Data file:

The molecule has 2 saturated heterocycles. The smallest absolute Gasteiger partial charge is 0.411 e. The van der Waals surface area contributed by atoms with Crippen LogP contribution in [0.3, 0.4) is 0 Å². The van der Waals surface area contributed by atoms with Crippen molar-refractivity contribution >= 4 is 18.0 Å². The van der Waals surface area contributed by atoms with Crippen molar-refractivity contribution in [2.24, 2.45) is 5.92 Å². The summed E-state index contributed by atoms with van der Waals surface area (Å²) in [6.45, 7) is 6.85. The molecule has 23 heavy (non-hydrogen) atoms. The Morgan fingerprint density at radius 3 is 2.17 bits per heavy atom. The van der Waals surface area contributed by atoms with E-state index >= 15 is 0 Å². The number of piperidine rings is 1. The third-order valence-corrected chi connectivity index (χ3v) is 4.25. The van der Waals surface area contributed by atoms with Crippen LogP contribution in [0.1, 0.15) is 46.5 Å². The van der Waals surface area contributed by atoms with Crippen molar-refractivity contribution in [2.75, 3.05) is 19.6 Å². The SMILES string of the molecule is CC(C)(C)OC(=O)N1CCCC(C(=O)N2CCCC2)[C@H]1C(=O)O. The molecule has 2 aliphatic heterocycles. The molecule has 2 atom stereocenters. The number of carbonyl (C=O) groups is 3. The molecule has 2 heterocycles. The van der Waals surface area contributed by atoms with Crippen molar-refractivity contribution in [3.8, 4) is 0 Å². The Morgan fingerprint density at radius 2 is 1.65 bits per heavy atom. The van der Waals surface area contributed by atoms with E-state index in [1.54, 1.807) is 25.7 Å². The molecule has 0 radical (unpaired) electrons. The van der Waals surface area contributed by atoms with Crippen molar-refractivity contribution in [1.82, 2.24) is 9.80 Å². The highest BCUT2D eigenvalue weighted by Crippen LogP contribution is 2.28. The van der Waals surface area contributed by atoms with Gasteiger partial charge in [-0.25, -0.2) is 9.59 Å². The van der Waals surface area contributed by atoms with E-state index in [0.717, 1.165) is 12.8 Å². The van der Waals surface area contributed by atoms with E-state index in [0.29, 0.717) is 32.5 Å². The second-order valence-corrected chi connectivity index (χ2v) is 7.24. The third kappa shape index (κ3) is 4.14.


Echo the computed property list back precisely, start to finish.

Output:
The molecule has 2 saturated heterocycles. The smallest absolute Gasteiger partial charge is 0.411 e. The van der Waals surface area contributed by atoms with Crippen LogP contribution in [0.3, 0.4) is 0 Å². The van der Waals surface area contributed by atoms with Crippen molar-refractivity contribution >= 4 is 18.0 Å². The van der Waals surface area contributed by atoms with Crippen molar-refractivity contribution in [2.24, 2.45) is 5.92 Å². The summed E-state index contributed by atoms with van der Waals surface area (Å²) in [6.45, 7) is 6.85. The molecule has 23 heavy (non-hydrogen) atoms. The Morgan fingerprint density at radius 3 is 2.17 bits per heavy atom. The van der Waals surface area contributed by atoms with E-state index >= 15 is 0 Å². The number of piperidine rings is 1. The third-order valence-corrected chi connectivity index (χ3v) is 4.25. The van der Waals surface area contributed by atoms with Crippen LogP contribution in [0.1, 0.15) is 46.5 Å². The van der Waals surface area contributed by atoms with Crippen molar-refractivity contribution in [2.75, 3.05) is 19.6 Å². The SMILES string of the molecule is CC(C)(C)OC(=O)N1CCCC(C(=O)N2CCCC2)[C@H]1C(=O)O. The molecule has 2 aliphatic heterocycles. The molecule has 2 atom stereocenters. The number of carbonyl (C=O) groups is 3. The molecule has 2 heterocycles. The van der Waals surface area contributed by atoms with Crippen molar-refractivity contribution in [3.8, 4) is 0 Å². The Morgan fingerprint density at radius 2 is 1.65 bits per heavy atom. The van der Waals surface area contributed by atoms with E-state index in [1.54, 1.807) is 25.7 Å². The molecule has 0 radical (unpaired) electrons. The van der Waals surface area contributed by atoms with Crippen molar-refractivity contribution in [1.82, 2.24) is 9.80 Å². The highest BCUT2D eigenvalue weighted by Crippen LogP contribution is 2.28. The van der Waals surface area contributed by atoms with Gasteiger partial charge in [-0.25, -0.2) is 9.59 Å². The van der Waals surface area contributed by atoms with E-state index in [0.717, 1.165) is 12.8 Å². The van der Waals surface area contributed by atoms with E-state index in [0.29, 0.717) is 32.5 Å². The second-order valence-corrected chi connectivity index (χ2v) is 7.24. The third kappa shape index (κ3) is 4.14.